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Old November 2, 2011, 09:34 AM   #1
JWC800
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Help Identify Old Flintlock Handgun

I'm not sure where this gun came from - it's been around my grandmother's house as long as I can remember...

Sorry the pics aren't that great.

Any help would be greatly appreciated.

http://www.flickr.com/photos/jeffcox800/6305644023/
http://www.flickr.com/photos/jeffcox800/6306169022/
http://www.flickr.com/photos/jeffcox800/6305645461/
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Old November 2, 2011, 09:42 AM   #2
Yankee Doodle
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Detailed photos of both sides, top, bottom, lock, trigger, and any markings would be required to make even an educated guess as to what you have. I would suggest that if you are really interested, get in touch with a recognized firearms appraiser, and pay the going rate.
Other than that, your guess is as good as mine.
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Old November 2, 2011, 12:51 PM   #3
DPris
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Looks like a very crude decorator piece, doesn't appear it was built to shoot.

Denis
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Old November 2, 2011, 01:43 PM   #4
carguychris
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Quote:
Looks like a very crude decorator piece, doesn't appear it was built to shoot.
+1. Although I'm far from being an expert on the history of interior decorating, I go to a lot of garage sales, and faux flintlock guns seem to have been a minor home decor trend in the early 1970s. They seem to go together with dark wood paneling, burnt orange shag carpet, and the living room cabinet with a built-in turntable and 8-track player. The crudely painted gold leaf embellishments and rough metalwork are a hallmark of these "guns". They're built to be wallhangers.

Important safety note:

Do not even THINK of attempting to fire this piece!! Loss of fingers and eyesight may result!
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Old November 3, 2011, 09:14 AM   #5
jrothWA
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Cmpare your "flintlock" with a Dixie gun works catalog,

especially the lock parts. The "wimpiness" of the flint hammer stands out.

Endorse the SAFETY WARNINGS noted!!
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Old November 3, 2011, 12:38 PM   #6
DPris
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That thin "hammer" & the pan that appears to be tilted downward away from the flash hole were two that leaped out at me.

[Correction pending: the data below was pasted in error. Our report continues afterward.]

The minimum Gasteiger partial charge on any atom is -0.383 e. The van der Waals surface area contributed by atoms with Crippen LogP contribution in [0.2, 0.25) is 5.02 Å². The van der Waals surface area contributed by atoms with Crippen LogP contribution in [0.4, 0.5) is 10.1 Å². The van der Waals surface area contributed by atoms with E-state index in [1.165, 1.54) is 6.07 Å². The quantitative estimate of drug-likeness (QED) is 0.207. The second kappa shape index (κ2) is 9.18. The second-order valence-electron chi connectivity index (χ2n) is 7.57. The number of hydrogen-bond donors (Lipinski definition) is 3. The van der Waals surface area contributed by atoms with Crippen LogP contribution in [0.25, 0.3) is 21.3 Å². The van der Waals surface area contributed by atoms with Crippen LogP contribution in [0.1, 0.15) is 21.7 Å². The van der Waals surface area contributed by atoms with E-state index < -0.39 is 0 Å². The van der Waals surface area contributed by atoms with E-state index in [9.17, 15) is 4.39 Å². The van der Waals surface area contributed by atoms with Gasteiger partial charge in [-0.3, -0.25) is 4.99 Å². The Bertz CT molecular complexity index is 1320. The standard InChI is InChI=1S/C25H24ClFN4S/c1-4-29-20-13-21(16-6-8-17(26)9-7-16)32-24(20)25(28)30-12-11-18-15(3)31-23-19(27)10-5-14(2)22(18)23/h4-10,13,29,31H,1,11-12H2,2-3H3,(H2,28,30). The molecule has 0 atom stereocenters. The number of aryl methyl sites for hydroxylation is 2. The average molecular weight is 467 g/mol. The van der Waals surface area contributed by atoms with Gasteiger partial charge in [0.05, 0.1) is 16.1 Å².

The frizzen doesn't look particularly robust, either.
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Old November 3, 2011, 05:11 PM   #7
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I must also agree, I think it is probably a hand made copy never intended for shooting. It looks like it was based on a pistol style favored by the Ottoman Empire rather than the European. Attached is a picture of a very late 1700's Ottoman pistol, not a fancy high grade but a utilitarian gun made for use and carry. The 12 is not original to the pistol but a ID number from the collection I bought it from. Aside from the engraving it has no markings.
Attached Images
File Type: jpg DSC06064.jpg (248.7 KB, 37 views)
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Old November 3, 2011, 08:37 PM   #8
4V50 Gary
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Decorator piece sold to touristas.

Interesting that they did some (german) silver wire inlay
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Old November 3, 2011, 09:38 PM   #9
James K
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Those "guns" were sold aroud the Med - North Africa, the Middle East, and Spain primarily - to tourists for the equivalent of $10. Some were even imported by decorator supply companies. Warning, though. Even those toys can cause serious problems with British customs who will go rabid-a$$ insane; at best anyone having one will be delayed, at worst threatened, shot, or beaten bloody and maybe thrown in jail for an indefinite period.

Jim
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Old November 3, 2011, 11:48 PM   #10
briandg
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In any case, it appears to be a copy of the miquelet style flintlock.
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Old November 4, 2011, 12:23 AM   #11
RJay
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Hello JWC800, looking through the fog and smoke of all the answers the consensus seems to be that it is a decorative type wall hanger. It was never meant to be a functional firearm. That was also my first impression.
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Old November 4, 2011, 08:44 AM   #12
Rifleman1776
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I'll ditto the Hunka Junka decorator piece from the mid-east.
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